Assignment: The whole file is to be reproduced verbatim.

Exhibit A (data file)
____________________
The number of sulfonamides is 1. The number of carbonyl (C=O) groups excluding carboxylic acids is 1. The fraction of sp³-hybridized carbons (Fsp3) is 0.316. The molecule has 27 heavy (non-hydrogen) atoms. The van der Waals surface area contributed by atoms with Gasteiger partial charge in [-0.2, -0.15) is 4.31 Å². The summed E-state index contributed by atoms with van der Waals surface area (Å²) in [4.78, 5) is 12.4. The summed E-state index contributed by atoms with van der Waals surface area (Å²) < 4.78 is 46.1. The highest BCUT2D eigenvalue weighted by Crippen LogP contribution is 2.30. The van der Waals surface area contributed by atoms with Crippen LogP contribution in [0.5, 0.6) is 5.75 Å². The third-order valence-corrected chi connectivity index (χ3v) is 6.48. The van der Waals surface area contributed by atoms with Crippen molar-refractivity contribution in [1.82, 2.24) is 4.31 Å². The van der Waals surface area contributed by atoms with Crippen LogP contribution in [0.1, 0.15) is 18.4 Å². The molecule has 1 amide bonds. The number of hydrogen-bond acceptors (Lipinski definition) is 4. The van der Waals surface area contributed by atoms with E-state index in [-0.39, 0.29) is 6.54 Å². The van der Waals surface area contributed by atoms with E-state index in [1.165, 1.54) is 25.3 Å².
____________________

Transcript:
The number of sulfonamides is 1. The number of carbonyl (C=O) groups excluding carboxylic acids is 1. The fraction of sp³-hybridized carbons (Fsp3) is 0.316. The molecule has 27 heavy (non-hydrogen) atoms. The van der Waals surface area contributed by atoms with Gasteiger partial charge in [-0.2, -0.15) is 4.31 Å². The summed E-state index contributed by atoms with van der Waals surface area (Å²) in [4.78, 5) is 12.4. The summed E-state index contributed by atoms with van der Waals surface area (Å²) < 4.78 is 46.1. The highest BCUT2D eigenvalue weighted by Crippen LogP contribution is 2.30. The van der Waals surface area contributed by atoms with Crippen LogP contribution in [0.5, 0.6) is 5.75 Å². The third-order valence-corrected chi connectivity index (χ3v) is 6.48. The van der Waals surface area contributed by atoms with Crippen molar-refractivity contribution in [1.82, 2.24) is 4.31 Å². The van der Waals surface area contributed by atoms with Crippen LogP contribution in [0.1, 0.15) is 18.4 Å². The molecule has 1 amide bonds. The number of hydrogen-bond acceptors (Lipinski definition) is 4. The van der Waals surface area contributed by atoms with E-state index in [-0.39, 0.29) is 6.54 Å². The van der Waals surface area contributed by atoms with E-state index in [1.165, 1.54) is 25.3 Å².